“We continue to deliver on our promise that the network is the computer. Suns grid technologies will be key components of the N1 architecture and our vision to virtualize the data center and maximize our customers return on investments,” said Scott McNealy, Chairman and CEO of Sun in a statement.
Further demonstrating Suns commitment to parallel processing, Sun product manager Miha Ahronovitz told eWeek that the company is planning a joint conference with Oracle Corp. in the near future to discuss ways of tying grids into databases. According to IDCs Kusnetzky, grid computing is a proof point along Suns path toward virtual environments.
Although Sun does not have the highest revenues in grid computing, that is not the only metric to judge its position in the market. IDC reports that many researchers are running grids on the Sun platform, and cites open source for any disparity showcased in revenues.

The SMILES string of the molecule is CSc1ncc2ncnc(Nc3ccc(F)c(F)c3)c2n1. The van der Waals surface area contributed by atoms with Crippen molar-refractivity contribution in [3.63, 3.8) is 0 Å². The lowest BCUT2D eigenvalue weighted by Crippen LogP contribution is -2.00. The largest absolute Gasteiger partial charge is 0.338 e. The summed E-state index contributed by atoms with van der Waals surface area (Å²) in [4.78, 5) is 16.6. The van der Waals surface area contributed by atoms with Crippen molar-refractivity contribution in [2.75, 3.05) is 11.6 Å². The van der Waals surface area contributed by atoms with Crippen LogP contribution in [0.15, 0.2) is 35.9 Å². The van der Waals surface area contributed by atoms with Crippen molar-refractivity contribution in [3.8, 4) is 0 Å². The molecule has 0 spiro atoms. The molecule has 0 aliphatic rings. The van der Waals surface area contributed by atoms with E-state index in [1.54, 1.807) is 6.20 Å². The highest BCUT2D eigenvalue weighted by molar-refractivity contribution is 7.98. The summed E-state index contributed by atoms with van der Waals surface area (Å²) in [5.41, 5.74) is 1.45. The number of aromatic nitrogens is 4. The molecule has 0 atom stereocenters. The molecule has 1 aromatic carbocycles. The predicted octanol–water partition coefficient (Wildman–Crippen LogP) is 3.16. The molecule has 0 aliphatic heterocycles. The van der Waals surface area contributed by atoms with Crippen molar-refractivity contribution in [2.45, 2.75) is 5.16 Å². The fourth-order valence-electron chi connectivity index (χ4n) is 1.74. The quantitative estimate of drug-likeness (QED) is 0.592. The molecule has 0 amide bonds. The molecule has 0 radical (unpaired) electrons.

The Gridiron Heats Up
Suns release is nipping at the heels of last weeks IBM announcement of the addition of the Globus Grid protocols to AIX, which make IBMs servers ready to plug into grids. IBM does not offer its own grid engine, and according to IDC, is at a different point of evolution in the infant world of grid computing than Sun. Sun is a more mature vendor of virtual processing environments – having been involved in the field for a considerable period of time. Sun purchased GRIDware in July of 2000.
IBM subscribes to the same course as Sun in the establishment of open standards, and is also an active supporter of Globus. It is currently working to integrate Globus support into its WebSphere, E-business software, and is Grid-enabling its product lines. Globus also has open grid services in the pipeline.